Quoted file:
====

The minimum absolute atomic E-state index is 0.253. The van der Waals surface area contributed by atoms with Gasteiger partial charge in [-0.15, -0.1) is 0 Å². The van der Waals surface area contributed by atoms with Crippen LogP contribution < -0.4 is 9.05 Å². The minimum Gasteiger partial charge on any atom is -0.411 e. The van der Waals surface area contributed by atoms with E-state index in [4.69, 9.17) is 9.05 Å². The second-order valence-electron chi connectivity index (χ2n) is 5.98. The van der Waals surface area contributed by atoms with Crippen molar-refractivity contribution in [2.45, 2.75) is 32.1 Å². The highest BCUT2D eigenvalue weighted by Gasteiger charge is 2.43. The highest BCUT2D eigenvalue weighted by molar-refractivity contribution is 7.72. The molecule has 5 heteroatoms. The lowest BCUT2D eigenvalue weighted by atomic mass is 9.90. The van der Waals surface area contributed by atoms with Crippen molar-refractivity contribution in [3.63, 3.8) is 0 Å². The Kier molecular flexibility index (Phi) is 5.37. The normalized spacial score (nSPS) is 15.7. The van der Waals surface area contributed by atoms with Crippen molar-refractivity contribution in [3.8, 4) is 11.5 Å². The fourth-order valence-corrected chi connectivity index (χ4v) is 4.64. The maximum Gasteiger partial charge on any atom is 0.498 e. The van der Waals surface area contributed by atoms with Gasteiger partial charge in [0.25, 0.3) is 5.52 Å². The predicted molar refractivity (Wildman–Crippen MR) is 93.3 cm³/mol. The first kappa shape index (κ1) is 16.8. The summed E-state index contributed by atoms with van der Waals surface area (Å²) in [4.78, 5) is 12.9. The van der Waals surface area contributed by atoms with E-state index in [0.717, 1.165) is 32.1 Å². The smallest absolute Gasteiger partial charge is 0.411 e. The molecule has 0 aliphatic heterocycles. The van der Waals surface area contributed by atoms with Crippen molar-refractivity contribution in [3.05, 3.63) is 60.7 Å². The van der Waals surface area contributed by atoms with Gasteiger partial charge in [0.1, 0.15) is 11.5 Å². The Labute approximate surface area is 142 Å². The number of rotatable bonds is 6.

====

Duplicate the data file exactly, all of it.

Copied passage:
The minimum absolute atomic E-state index is 0.253. The van der Waals surface area contributed by atoms with Gasteiger partial charge in [-0.15, -0.1) is 0 Å². The van der Waals surface area contributed by atoms with Crippen LogP contribution < -0.4 is 9.05 Å². The minimum Gasteiger partial charge on any atom is -0.411 e. The van der Waals surface area contributed by atoms with E-state index in [4.69, 9.17) is 9.05 Å². The second-order valence-electron chi connectivity index (χ2n) is 5.98. The van der Waals surface area contributed by atoms with Crippen molar-refractivity contribution in [2.45, 2.75) is 32.1 Å². The highest BCUT2D eigenvalue weighted by Gasteiger charge is 2.43. The highest BCUT2D eigenvalue weighted by molar-refractivity contribution is 7.72. The molecule has 5 heteroatoms. The lowest BCUT2D eigenvalue weighted by atomic mass is 9.90. The van der Waals surface area contributed by atoms with Crippen molar-refractivity contribution in [3.63, 3.8) is 0 Å². The Kier molecular flexibility index (Phi) is 5.37. The normalized spacial score (nSPS) is 15.7. The van der Waals surface area contributed by atoms with Crippen molar-refractivity contribution in [3.8, 4) is 11.5 Å². The fourth-order valence-corrected chi connectivity index (χ4v) is 4.64. The maximum Gasteiger partial charge on any atom is 0.498 e. The van der Waals surface area contributed by atoms with Gasteiger partial charge in [0.25, 0.3) is 5.52 Å². The predicted molar refractivity (Wildman–Crippen MR) is 93.3 cm³/mol. The first kappa shape index (κ1) is 16.8. The summed E-state index contributed by atoms with van der Waals surface area (Å²) in [4.78, 5) is 12.9. The van der Waals surface area contributed by atoms with E-state index in [0.717, 1.165) is 32.1 Å². The smallest absolute Gasteiger partial charge is 0.411 e. The molecule has 0 aliphatic heterocycles. The van der Waals surface area contributed by atoms with Crippen molar-refractivity contribution in [3.05, 3.63) is 60.7 Å². The van der Waals surface area contributed by atoms with Gasteiger partial charge in [0.1, 0.15) is 11.5 Å². The Labute approximate surface area is 142 Å². The number of rotatable bonds is 6.